Council in the News
BOSTON (WWLP) – Conversation revolving around education reform is nothing new on Beacon Hill, but a bill sponsored by a local Senator Jo Comerford is looking to change requirements tied to the MCAS exam.
New legislation is trying to end the MCAS graduation requirement and change the state’s school takeover system, but not everyone is on board. Currently, Massachusetts students have to pass the MCAS in order to graduate.
Under the THRIVE Act, it would be academic coursework that would be the determining factor in whether a student graduates or not. The bill would also do away with the state’s takeover system. It would instead set up a process for schools that need support to work with their community to create an improvement plan.
“Let’s just stop getting away from the rigid, pretty punitive system where one test gets to determine whether a student is competent in a single area and then in fact if that test doesn’t work for that student or they have anxiety or English isn’t their first language, all of these issues could prevent a student from getting a high school diploma,” explained state Senator Jo Comerford.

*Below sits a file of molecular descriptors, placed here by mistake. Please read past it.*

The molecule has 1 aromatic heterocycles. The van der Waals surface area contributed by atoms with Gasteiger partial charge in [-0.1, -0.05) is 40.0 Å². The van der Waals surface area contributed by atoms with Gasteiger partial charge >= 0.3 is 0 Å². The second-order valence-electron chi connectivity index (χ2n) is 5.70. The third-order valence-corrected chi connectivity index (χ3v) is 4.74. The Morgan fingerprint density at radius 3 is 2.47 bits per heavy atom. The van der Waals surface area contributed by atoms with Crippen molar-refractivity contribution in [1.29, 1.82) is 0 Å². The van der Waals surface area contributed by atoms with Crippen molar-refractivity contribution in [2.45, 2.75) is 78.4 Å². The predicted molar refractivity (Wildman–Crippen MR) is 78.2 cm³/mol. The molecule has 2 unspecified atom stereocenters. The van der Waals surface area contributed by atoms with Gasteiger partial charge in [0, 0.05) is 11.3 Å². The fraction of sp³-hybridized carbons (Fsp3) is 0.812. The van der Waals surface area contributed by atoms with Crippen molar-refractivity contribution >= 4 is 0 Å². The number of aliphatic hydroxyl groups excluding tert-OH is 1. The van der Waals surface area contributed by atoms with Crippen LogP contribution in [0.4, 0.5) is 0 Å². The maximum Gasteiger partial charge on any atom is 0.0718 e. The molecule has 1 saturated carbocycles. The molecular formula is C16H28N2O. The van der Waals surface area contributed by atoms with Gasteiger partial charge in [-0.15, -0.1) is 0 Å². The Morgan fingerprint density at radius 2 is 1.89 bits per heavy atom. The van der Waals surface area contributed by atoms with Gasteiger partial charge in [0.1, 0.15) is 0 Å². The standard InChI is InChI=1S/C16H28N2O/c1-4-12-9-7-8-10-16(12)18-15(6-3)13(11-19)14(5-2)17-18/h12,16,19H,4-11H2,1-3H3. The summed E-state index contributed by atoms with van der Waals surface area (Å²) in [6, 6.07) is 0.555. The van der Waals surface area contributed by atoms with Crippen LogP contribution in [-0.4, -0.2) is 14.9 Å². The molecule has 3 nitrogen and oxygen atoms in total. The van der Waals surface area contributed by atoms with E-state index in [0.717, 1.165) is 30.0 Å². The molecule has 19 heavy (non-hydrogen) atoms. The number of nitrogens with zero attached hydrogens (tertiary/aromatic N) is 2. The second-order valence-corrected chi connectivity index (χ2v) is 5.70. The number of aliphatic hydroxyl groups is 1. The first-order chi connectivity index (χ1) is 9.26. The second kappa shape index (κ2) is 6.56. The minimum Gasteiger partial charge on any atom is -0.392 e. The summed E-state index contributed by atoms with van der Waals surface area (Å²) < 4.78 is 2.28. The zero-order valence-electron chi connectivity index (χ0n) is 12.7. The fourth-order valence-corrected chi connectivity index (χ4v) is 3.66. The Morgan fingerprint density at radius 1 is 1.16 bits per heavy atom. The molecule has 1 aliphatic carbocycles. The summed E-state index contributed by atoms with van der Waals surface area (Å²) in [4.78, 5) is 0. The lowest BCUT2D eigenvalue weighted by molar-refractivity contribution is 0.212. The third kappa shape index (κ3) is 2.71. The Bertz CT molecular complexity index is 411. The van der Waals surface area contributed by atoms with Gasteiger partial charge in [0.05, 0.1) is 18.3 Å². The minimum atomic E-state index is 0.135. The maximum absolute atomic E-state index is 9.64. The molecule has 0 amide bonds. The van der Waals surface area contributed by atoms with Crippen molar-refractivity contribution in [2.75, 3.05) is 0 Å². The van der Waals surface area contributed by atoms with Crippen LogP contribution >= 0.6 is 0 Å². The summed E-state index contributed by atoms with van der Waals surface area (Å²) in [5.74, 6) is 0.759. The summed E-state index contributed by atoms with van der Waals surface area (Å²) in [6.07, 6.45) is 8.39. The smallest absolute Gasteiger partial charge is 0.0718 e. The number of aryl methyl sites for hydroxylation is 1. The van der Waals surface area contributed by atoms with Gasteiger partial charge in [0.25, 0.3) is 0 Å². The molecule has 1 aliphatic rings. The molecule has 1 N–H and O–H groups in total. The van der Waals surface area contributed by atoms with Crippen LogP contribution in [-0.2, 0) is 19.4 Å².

The THRIVE Act would not completely eliminate the MCAS, it would simply do away with the graduation requirement. Not everyone is in favor of this change.
The Massachusetts High Technology Council testified against the bill, believing it would undermine standards Massachusetts has set in the education realm. They shared in a statement: “It is critically important to the Massachusetts economy that the state retains a strong statewide standard and not walk away from the accountability system that has helped make Massachusetts a national leader in education.”
The Massachusetts Teachers Association has expressed its support for the change and has for many years expressed its concerns about the negative impact of the MCAS graduation requirement on students and limiting curriculum.
According to the Board of Elementary and Secondary Education, every year about 700 students do not receive a diploma due to failing the MCAS exam.
Now voters may be able to weigh in on this debate. Advocates are working to gather signatures to bring the MCAS graduation requirement to a ballot question for voters in 2024.